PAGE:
This Week in Fiction: Sherman Alexie on the Strength of the Blue-Collar Worker

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I am married to one of them. Did writing the book change your understanding of your parents’ lives—and your own? In another life, I am a high-school English teacher who also coaches the basketball team. When did you first think of her as the subject for a story? I grew up with tons of poor white Christian conservatives, but I also knew, and know, a few poor white liberals. So I am constantly irritated by their exclusion from the national dialogue—from the theological debate. When you were a child, what did you think you’d grow up to be? And writing is a minimum-wage job for most writers. I am the guy who will clean and organize his room—towels piled in the tub, garbage in the bins, stray hairs gathered—before checking out so that the maid has it a bit easier. Marie is a Catholic—though flexibly Catholic, she thinks, rather than strictly Catholic. My love for her is contentious, as is my love for my own writing. I also wanted to write about a poor white person who, contrary to societal assumptions, is a kind and empathetic person. Did it feel like a different undertaking? And Marie was born out of that question. Sherman Alexie’s story “Clean, Cleaner, Cleanest” appears in this week’s issue.CreditPHOTOGRAPH BY LEE TOWNDROW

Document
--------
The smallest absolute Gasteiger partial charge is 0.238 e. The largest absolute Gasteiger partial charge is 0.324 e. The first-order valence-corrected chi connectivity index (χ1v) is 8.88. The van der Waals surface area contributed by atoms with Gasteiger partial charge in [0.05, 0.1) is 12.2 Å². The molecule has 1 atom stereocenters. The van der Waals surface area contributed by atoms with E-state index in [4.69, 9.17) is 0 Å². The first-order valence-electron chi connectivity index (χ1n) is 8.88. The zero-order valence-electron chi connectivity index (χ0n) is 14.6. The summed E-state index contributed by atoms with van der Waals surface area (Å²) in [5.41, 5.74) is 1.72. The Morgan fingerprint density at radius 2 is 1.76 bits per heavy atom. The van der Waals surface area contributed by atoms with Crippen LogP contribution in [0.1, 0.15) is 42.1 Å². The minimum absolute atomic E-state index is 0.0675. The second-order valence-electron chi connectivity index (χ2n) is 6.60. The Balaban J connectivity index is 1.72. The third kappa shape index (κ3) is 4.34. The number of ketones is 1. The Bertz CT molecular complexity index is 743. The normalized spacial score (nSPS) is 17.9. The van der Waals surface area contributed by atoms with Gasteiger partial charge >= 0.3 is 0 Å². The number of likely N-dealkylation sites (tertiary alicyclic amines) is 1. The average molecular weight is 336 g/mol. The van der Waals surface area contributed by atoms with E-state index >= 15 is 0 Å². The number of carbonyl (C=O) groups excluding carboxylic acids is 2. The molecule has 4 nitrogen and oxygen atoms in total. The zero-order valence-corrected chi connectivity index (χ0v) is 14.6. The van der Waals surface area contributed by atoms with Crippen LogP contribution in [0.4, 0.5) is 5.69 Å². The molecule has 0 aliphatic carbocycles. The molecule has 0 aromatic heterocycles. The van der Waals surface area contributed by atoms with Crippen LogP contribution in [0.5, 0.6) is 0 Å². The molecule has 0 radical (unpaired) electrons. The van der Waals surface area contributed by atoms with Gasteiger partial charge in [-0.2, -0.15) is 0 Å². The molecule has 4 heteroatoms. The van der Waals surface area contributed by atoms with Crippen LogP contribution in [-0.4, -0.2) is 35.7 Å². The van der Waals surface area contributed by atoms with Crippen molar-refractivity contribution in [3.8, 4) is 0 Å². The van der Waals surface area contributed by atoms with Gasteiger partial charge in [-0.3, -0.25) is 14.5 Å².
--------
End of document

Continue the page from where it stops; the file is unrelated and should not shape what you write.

Your story in the Fiction Issue, “Clean, Cleaner, Cleanest,” is about a motel maid called Marie. The only non-minimum-wage job I’ve ever had is writing. Motels are transient places for most of us—we stay for a night or two and then move on. I am a poor, public-school kid who got lucky. But then I took human anatomy and quickly learned that I was more interested in the heart as metaphor than as an actual body organ in my hands. If you could have any job in the world, what would it be? Based on her experiences, I would guess that being a motel maid is among the most dehumanizing and demoralizing jobs out there. It explores your relationship with your family, in particular with your father, a Coeur d’Alene Indian, and your mother, a member of the Spokane Tribe. I wondered what it would take for a woman to work as a maid for decades. But I also knew a lot about maids because every American writer is basically a travelling salesperson. I was never a motel maid, but my younger sister worked as a maid for a year and would tell us these horrific stories about the messes she encountered. My late father was easy to love; my late mother was never easy to love. I wanted to honor the physical, emotional, and spiritual strength of a blue-collar worker—of a woman in the service industry. I have never written about my difficult mother in such detail, in fiction or in nonfiction. How significant is her faith in the story? The Fiction Issue this year is centered on the theme of American jobs. How did you look at a motel room through her eyes and imagine the steps by which she might clean it? When you started the story, did you know how Marie would clean a room? You’re publishing a memoir, “You Don’t Have to Say You Love Me,” in June. Over the years, Marie has worked with countless cleaners who all moved on, too. There is such a thing as a liberal American Christian. This story began as a reaction to the Trump election, in general. She will spend less time in my room, so she’ll have more time for the messes left behind by the inconsiderate guests. I have never felt more vulnerable in my writing life than I do now. I also tip ten bucks for each night I have been in the room. My mother and my books are all siblings. As for my life now as a writer? So, yeah, I grew up in poverty and worked as a doughnut maker, pizza man, dishwasher, secretary, and janitor. In the midst of all this turnover, why did you want to write about someone who remained in one place? But this is the first time that you’ve written a memoir. Did you ever imagine that you’d become a writer? Think of Jesus washing the feet of the poor. And, since liberal Christian theology is all about social justice and service to others, I think it’s fairly easy to think of service workers as being Christlike. And, since motel maids are overwhelmingly female, there is also an epic degree of misogyny. And that life would also be a miracle. In writing this memoir about her, I have come to understand for the first time that she, and not my father, is the primary source of my storytelling life. But, in particular, I was angry that I could be thought of as being part of the “liberal élite.” Even inside the literary world, I did not follow an élite path. I have spent hundreds of nights in motels and hotels of widely varying quality, and I pay attention to the lives of people around me, especially the folks who are working in service. So, yeah, I enjoy being the Native American writing favorably about poor white liberals in the pages of The New Yorker. So maybe Marie is Jesus as a motel maid. I knew about the basics of motel-room cleaning through my sister’s work experiences. It constantly seems like a miracle. I had planned on becoming a pediatrician, and started college as a chemistry/math double major. Your fiction has sometimes drawn on events from your own life or tales you heard.